We Ride Sport and Trail Magazine October 2018 - Page 47

A further debate exists, concerning the angles of the fronts and hinds, inner and outer walls and proper toe length. Taking all this into consideration, it is not surprising that we ponder what the normal foot should look like. Let’s take one step back and simply accept that integral to the strength of the hoof is its’ functioning cone shape. Move away from the cylinder or what some call “coke can” feet and understand the biomechanics of weight bearing and hoof function in relation to simple geometry, allowing the heels to spread during load bearing. Remove the metal shoes at least for a portion of the year allowing natural hoof function to resume. Keep your horse natural and barefoot on his living environment. Use Cavallo Hoof Boots to

provide comfort, pro-

tection and safety

when riding out.

Carole Herder has a genuine passion to help educate

horse owners. She speaks on her belief that caring

for horse’s hoofs naturally and keeping them

barefoot is best. Carole designed and developed the

range of Cavallo Boots to meet the needs of the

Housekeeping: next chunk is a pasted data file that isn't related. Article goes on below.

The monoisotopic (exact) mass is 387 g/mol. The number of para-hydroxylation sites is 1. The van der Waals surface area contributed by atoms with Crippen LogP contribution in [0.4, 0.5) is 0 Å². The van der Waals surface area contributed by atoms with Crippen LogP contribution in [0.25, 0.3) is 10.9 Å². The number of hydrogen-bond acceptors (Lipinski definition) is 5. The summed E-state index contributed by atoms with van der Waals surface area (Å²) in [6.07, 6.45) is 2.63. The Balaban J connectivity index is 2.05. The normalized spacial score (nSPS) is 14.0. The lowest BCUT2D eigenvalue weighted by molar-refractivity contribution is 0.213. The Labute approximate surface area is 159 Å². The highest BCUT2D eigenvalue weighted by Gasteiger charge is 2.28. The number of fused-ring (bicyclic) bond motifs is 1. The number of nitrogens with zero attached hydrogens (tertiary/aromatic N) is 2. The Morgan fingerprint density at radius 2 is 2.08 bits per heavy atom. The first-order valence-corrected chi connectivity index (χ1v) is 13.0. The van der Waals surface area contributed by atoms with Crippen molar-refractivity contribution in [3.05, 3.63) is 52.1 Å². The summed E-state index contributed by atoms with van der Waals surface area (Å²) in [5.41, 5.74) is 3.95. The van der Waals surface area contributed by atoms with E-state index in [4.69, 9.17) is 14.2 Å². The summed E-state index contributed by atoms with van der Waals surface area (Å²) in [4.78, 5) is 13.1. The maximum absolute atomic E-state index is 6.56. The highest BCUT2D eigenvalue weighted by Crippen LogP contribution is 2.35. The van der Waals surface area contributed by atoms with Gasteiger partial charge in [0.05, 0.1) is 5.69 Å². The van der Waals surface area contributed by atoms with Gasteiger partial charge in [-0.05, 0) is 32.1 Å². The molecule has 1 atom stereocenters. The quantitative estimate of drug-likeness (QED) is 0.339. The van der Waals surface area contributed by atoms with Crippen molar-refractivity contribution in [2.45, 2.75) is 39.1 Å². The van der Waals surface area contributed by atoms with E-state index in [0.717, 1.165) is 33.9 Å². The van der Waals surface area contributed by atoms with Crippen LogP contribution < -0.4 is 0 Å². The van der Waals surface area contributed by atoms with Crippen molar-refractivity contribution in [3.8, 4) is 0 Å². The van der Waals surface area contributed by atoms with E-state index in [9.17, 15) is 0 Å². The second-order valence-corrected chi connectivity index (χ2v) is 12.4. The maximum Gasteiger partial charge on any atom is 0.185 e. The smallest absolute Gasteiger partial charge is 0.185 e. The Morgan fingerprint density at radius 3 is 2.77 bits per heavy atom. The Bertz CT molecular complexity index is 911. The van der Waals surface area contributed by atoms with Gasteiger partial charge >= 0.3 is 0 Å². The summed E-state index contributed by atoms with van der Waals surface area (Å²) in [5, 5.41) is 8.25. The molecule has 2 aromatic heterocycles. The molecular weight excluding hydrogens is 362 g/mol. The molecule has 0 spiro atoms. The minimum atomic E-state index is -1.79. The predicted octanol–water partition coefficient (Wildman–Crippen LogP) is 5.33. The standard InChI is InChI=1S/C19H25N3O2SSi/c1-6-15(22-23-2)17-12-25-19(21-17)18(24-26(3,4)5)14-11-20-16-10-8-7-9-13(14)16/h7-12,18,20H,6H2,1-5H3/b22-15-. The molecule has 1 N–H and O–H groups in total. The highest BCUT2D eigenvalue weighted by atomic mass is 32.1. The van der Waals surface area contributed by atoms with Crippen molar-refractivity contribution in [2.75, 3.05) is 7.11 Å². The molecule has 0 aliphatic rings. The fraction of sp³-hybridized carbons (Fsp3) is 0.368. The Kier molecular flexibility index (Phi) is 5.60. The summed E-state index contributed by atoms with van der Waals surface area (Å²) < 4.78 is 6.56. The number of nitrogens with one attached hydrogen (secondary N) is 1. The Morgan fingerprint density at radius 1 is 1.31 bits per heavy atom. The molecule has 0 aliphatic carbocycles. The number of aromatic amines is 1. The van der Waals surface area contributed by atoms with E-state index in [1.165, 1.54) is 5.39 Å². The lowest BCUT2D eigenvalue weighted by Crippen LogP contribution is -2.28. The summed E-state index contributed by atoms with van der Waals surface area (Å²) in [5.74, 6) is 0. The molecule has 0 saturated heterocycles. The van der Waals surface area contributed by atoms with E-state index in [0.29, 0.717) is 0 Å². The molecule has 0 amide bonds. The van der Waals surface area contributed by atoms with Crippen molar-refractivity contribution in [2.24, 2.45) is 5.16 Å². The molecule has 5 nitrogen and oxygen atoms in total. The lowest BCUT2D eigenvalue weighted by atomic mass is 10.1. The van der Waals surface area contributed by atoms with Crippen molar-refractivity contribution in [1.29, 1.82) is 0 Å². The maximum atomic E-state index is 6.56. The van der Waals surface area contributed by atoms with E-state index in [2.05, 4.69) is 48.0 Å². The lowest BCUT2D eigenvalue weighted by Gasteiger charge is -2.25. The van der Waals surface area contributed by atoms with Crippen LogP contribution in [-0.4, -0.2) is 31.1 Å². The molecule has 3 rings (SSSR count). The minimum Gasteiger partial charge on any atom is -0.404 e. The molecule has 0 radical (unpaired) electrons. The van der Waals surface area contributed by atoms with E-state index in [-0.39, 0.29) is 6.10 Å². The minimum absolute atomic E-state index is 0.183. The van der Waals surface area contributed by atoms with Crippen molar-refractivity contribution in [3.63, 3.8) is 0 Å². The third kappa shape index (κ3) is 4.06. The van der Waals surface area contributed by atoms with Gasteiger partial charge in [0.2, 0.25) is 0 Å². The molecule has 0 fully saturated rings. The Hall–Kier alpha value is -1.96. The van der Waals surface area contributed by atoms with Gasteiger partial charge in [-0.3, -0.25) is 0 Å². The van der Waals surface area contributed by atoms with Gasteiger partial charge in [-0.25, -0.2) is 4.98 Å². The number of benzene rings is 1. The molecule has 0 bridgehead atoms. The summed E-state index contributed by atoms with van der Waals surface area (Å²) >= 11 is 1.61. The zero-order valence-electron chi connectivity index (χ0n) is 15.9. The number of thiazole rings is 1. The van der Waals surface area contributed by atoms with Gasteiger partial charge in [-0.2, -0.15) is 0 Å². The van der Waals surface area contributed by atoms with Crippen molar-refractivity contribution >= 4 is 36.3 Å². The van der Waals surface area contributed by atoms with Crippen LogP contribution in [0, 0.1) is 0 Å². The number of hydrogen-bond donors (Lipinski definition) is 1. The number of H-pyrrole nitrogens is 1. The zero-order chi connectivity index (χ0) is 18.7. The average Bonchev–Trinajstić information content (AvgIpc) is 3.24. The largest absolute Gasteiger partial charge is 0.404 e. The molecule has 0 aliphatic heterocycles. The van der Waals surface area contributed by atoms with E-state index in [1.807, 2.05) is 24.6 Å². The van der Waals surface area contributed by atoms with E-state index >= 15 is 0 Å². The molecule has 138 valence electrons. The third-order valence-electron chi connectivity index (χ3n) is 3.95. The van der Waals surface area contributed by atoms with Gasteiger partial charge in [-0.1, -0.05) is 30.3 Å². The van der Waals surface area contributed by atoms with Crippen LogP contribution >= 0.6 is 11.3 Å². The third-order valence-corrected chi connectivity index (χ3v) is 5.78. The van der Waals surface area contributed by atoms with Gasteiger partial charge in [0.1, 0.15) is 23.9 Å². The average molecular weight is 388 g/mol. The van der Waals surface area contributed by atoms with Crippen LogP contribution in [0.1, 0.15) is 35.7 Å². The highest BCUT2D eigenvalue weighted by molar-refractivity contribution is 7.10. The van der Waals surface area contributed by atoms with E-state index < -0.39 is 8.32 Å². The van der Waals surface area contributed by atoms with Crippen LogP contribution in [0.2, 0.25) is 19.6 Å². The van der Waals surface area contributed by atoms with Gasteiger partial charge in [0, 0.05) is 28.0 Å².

world wide hoof boot market.

Carole's background is in holistic and alternative health care. She coauthored the book The Cavallo Barefoot Trim, and most recently authored the international best seller "There Are No Horseshoes in Heaven". Learn more about Carole's book >>

100% Hoof Protection for shod or

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protection and shock absorption during

transport, turnout and light riding.

Transport Air boots offer shod horses,

even with studs, less fatigue and give you

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Lightweight, fits left or right hoof,

available in sizes 0 - 6 on Cavallo's Regular

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THE CAVALLO TRANSPORT AIR

As the weight of the horse descends, the ground radius of the hoof cone should expand to accept the load. If the walls are too steep, or the cone is imbalanced, or the hoof is shaped as a cylinder or a tube; this miraculous weight bearing function is thwarted. If this erroneous tube shape continues too long, problems most certainly develop.

Unlike the Eiffel tower, the anatomy of a cone shaped hoof is designed to be biomechanically active. One may wonder why the brilliance of nature would leave the hoof’s solar radius unfinished. The circle or oval shape is incomplete. It stops at the heels and turns forward toward the toe creating the bars of the hoof. Not only do the bars add additional support, but the separation at the heels allow for an expansion unrestricted by an otherwise complete circumference. This is the natural weight bearing function the hoof performs perfectly when not constrained by the metal shoe.